The Florida Court next looked at the interplay between 608.433(1)&(4) and concluded first that in the case of a single-member LLC the interest in the LLC is freely assignable by the single member as there is no third party whose consent is required for the transfer an no third party whose interet needs to be protected. More significantly the Court looked at the specific language of (4) and compared it to the language found in Florida’s Limited Partnership Act and its Uniform Partnership Act. The LP Act states in Sec 620.1703(3) that it “provides the exclusive remedy which a judgment creditor of a partner or transferee may use to satisfy a judgment out of the judgment debtor’s interest in the limited partnership or transferable interest.”  The language in the GP Act was similar to the LP language. The court then concludes that as (4) does not specifically state that a charging order is the sole remedy available to the judgment creditor of the member of the LLC, then execution process is available.

Turning now to the Delaware LLC Act, Section 18-703
§ 18-703. Member’s limited liability company interest subject to charging order.
(a) On application by a judgment creditor of a member or of a member’s assignee, a court having jurisdiction may charge the limited liability company interest of the judgment debtor to satisfy the judgment. To the extent so charged, the judgment creditor has only the right to receive any distribution or distributions to which the judgment debtor would otherwise have been entitled in respect of such limited liability company interest.
(b) A charging order constitutes a lien on the judgment debtor’s limited liability company interest.
(c) This chapter does not deprive a member or member’s assignee of a right under exemption laws with respect to the judgment debtor’s limited liability company interest.
(d) The entry of a charging order is the exclusive remedy by which a judgment creditor of a member or of a member’s assignee may satisfy a judgment out of the judgment debtor’s limited liability company interest.
(e) No creditor of a member or of a member’s assignee shall have any right to obtain possession of, or otherwise exercise legal or equitable remedies with respect to, the property of the limited liability company.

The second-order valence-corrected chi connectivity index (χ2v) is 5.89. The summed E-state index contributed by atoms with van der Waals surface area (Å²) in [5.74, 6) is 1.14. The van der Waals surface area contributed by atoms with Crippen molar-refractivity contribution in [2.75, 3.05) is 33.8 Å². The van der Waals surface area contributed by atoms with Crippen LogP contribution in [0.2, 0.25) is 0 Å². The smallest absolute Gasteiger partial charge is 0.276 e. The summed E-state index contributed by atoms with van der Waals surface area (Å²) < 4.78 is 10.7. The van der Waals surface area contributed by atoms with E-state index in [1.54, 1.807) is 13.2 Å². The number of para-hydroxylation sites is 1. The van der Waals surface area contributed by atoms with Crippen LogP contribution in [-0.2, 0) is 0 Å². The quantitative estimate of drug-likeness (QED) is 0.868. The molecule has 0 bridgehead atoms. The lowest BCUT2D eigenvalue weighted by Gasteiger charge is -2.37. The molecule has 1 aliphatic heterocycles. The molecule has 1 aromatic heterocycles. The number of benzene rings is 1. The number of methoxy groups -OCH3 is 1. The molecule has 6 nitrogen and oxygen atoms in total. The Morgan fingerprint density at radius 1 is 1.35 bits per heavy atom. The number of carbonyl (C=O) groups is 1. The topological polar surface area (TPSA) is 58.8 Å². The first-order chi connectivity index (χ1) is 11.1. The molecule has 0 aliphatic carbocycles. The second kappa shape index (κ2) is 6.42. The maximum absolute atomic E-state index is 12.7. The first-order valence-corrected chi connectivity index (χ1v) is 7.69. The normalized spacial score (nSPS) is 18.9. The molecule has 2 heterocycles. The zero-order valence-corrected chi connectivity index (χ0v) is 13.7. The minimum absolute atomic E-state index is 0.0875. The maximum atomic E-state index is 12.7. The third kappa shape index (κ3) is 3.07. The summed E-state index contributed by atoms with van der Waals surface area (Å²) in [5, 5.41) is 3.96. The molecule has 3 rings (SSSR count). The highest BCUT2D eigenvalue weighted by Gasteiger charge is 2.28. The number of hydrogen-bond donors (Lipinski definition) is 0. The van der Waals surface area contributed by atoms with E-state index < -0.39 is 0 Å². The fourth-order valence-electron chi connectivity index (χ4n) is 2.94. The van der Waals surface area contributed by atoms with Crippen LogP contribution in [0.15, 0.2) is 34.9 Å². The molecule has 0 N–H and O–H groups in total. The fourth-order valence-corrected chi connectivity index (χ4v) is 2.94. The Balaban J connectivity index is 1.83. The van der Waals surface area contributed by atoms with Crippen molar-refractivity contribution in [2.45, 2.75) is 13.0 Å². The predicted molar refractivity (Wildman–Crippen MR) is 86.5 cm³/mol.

(f) The Court of Chancery shall have jurisdiction to hear and determine any matter relating to any such charging order.

The Delaware language in 18-703(d) is similar to the language found in both the Florida LP and GP Acts.  (The identical language is found in 17-703(d) of the Delaware LP Act.) The Florida Court held “The legislature has shown-in both the partnership statute and the limited partnership statute-that it knows how to make clear that a charging order remedy is an exclusive remedy.” Likewise the Delaware legislature has made clear in 18-703(d) that a charging order is the “exclusive” remedy available to the judgment creditor. An added protection afforded to Delaware LLC’s is 18-703(f) which grants jurisdiction to the Delaware Court of Chancery to hear and determine any matter relating to a charging order. While 18-703(f) does not provide exclusive jurisdiction in the Court of Chancery, the judgment debtor could commence a case in Delaware Chancery which would create a logical basis for a motion in the non-Delaware court to transfer jurisdiction.

We believe that the Delaware Act provides the best asset protection available to the member of a single-member LLC. Histroically Delaware courts have pierced the corpoate veil to allow judgment creditors to reach the assets of the stockholders of corporations in cases involving the use of the corporation to commit actual fraud by the cstockholder and other limited bad acts. The courts have applied the same reasoning to LLC’s. Bad facts will continue to result in courts looking to “do justice” and an attempt to fashion a remedy to prevent the bad actor from keeping his or her assets to the detriment of an innocent creditor. The dissent in the Florida case is illustrative and is well reasoned.

We continue to believe that the Delaware LLC Act provides the most flexible LLC law in the nation and a framework that best protects the interests of the members of the LLC.